There is no indication that moral preferences can ever transcend genetic conflict. If it could, an awful lot of things in human history would have taken a different course. Political preferences are certainly heritable, and although it may be impractical to seek twin-study data on ethical systems, I would be willing to bet that there is also a common genetic architecture to utilitarians, humanitarians, libertarians, and advocates of “effective altruism.” One aspect of their shared phenotype is distinctly visible whenever large numbers of them congregate, as many have observed. Some even seem to understand, perhaps unconsciously, just how rarefied their values are and endorse global government as a solution. But would all the opportunities for abuse in such a system be worth it? Would anyone other than its own architects, presumably Westerners, consent to its rulership? Indeed, if these are the measures necessary to bring the world into value-alignment, why not push for genetic imperialism, i.e. diluting the phenotypic diversity of the human species through genetic engineering so as to render everyone effective clones of Will MacAskill and Diana Fleischman?

Don’t laugh. Some people actually take this seriously as a solution. Their profile is predictable: white, middle class, educated, and living in a country in which the problems that were not there before multiracialism are getting increasingly hard to ignore – although it is a relatively safe assumption that they live nowhere near it themselves. They understand that group differences, even in something as simple as IQ, are enough to cause resentment (that is why racial affirmative action exists), and advocate post-racialism via genetic enhancement. It sounds nice enough until you realise that it would give hostile aliens yet more reasons to emigrate to the West, with our finite resources, but there is no reciprocal allowance for whites to move into Africa and Asia and take them over. Furthermore, given that there is more to group conflict than IQ, who is to say that this would ameliorate group tensions enough to be worth the risk? In the end, what we are talking about is a literal horror movie replacement scenario in which POC are converted into high-class whites who just happen to have brown bodies. How many would willingly subject themselves to this, and how many of those who rejected it would continue to fan the flames of ethnic conflict?

The reason the appraisal of group differences is important to begin with is that nearly all human altruism is based on either reciprocity or sociogenetic closeness. Thus, a universal basic income within a homogeneous society is at least justifiable on the grounds that it is helping to maintain the social order, reducing economic inequality, and the recipients, if they do something destructive with the money, are only going to self-destruct. In a country like the United States, those paying through their taxes, whites, would have legitimate cause to wonder: “Why is money being forcefully extracted from me and given to people who often explicitly say they want me destroyed?” This, too, spurs on conflict. Foreign aid has yet more pitfalls. Since Africans mostly lack the intelligence to build civilisation alone, they rely on foreign donors, their population explodes, and then masses of them die in Malthusian collapses.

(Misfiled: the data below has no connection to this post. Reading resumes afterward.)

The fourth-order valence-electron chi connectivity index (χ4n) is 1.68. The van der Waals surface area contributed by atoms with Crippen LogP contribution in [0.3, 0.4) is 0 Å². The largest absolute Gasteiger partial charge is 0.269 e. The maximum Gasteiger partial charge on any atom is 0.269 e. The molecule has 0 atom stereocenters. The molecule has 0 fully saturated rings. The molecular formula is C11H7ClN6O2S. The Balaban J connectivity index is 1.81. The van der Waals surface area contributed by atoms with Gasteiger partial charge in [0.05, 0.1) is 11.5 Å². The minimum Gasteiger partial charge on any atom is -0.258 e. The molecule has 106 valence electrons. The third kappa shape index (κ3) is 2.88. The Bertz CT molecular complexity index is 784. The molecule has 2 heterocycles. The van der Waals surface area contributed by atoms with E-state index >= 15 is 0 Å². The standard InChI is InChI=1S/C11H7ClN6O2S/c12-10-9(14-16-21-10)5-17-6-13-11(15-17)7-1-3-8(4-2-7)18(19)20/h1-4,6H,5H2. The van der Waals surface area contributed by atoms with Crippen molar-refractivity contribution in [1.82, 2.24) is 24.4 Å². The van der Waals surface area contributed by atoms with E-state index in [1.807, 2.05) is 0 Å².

Some humanitarians are prepared to accept that we will probably never get to explore much of the universe, for a host of pragmatic reasons. It seems all the more implausible these days. With two interstellar objects passing through the solar system in as many years, it is looking as though interstellar space is chock-full of fast-moving debris, and since no one actually wants to live on Mars (I don’t), we may well be stuck on this planet. Yet, the same people are unwilling to acknowledge the barriers to moral unity within the human species, and the power dynamics inherent to any attempts at “conversion.” It has already been tried by colonialists. Didn’t work. Why would it this time?

Ultimately, idealists must accept that the only effective way for their ideas to propagate is for their moral community to propagate its genes. The most effective way to do that is for the idealists to secure for themselves exclusive territories, build artificial uteri, and use them to create more copies of themselves. After all, natural human reproduction is much less efficient than that of some e.g. fishes, which can produce a million offspring in a year. Technology offers a way around this, such that we can all be Genghis. The result? An endless supply of persons who share your values and interests, not to mention all the possibilities of genetic and cybernetic enhancement. Not everyone will be welcome to your territory. But I promise, the sooner you can get over that, the happier and saner you, and everyone, will be.

Emily Ratajkowski’s Modest Proposal

In response to Alabama’s recent, controversial, abortion legislation, model and former Blurred Lines music video star, Emily Ratajkowski, posed nude on Instagram, bemoaning how the bill would “perpetuate the industrial prison complex by preventing women of low economic opportunity the right to choose to not reproduce,” and further how: “the states trying to ban abortion are the states that have the highest proportions of black women living there.” Ratajkowski, a sex-positive feminist, was obviously blind to her implicit appeal to eugenics, but Breitbart journalist John Nolte jumped at the opportunity to push the recently-popular narrative that “Democrats are the real racists,” going so far as to claim that “Ratajkowski Believes Killing Black Babies Is a Public Service”, and accusing her of white-supremacy, even comparing her comment to “anything you would read at ‘The Daily Stormer’”. In fact, Ratajkowski’s sentiments are neither as “woke” as she’d like to think, or as fascist as Nolte would like to accuse her of but reflect a kind of pragmatism taboo to both the mainstream left and the mainstream right: an overlooked meeting point between humanitarian concerns and elitist/conservative-minded population control.